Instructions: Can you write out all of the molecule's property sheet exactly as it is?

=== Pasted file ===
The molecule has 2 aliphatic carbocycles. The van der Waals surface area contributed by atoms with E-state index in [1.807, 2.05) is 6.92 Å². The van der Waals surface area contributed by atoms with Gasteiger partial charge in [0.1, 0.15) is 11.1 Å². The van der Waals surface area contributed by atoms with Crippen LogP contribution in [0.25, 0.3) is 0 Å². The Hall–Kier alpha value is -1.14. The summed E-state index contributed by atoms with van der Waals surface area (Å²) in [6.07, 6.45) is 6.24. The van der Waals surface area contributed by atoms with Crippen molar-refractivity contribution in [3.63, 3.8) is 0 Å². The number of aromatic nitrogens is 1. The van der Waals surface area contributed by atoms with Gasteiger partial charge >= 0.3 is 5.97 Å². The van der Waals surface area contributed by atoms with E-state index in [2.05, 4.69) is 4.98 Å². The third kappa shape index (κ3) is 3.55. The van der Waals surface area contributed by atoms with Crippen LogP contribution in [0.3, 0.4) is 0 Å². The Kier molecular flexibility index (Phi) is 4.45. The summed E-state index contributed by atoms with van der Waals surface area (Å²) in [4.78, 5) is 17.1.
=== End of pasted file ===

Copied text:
The molecule has 2 aliphatic carbocycles. The van der Waals surface area contributed by atoms with E-state index in [1.807, 2.05) is 6.92 Å². The van der Waals surface area contributed by atoms with Gasteiger partial charge in [0.1, 0.15) is 11.1 Å². The van der Waals surface area contributed by atoms with Crippen LogP contribution in [0.25, 0.3) is 0 Å². The Hall–Kier alpha value is -1.14. The summed E-state index contributed by atoms with van der Waals surface area (Å²) in [6.07, 6.45) is 6.24. The van der Waals surface area contributed by atoms with Crippen molar-refractivity contribution in [3.63, 3.8) is 0 Å². The number of aromatic nitrogens is 1. The van der Waals surface area contributed by atoms with Gasteiger partial charge >= 0.3 is 5.97 Å². The van der Waals surface area contributed by atoms with E-state index in [2.05, 4.69) is 4.98 Å². The third kappa shape index (κ3) is 3.55. The van der Waals surface area contributed by atoms with Crippen LogP contribution in [0.3, 0.4) is 0 Å². The Kier molecular flexibility index (Phi) is 4.45. The summed E-state index contributed by atoms with van der Waals surface area (Å²) in [4.78, 5) is 17.1.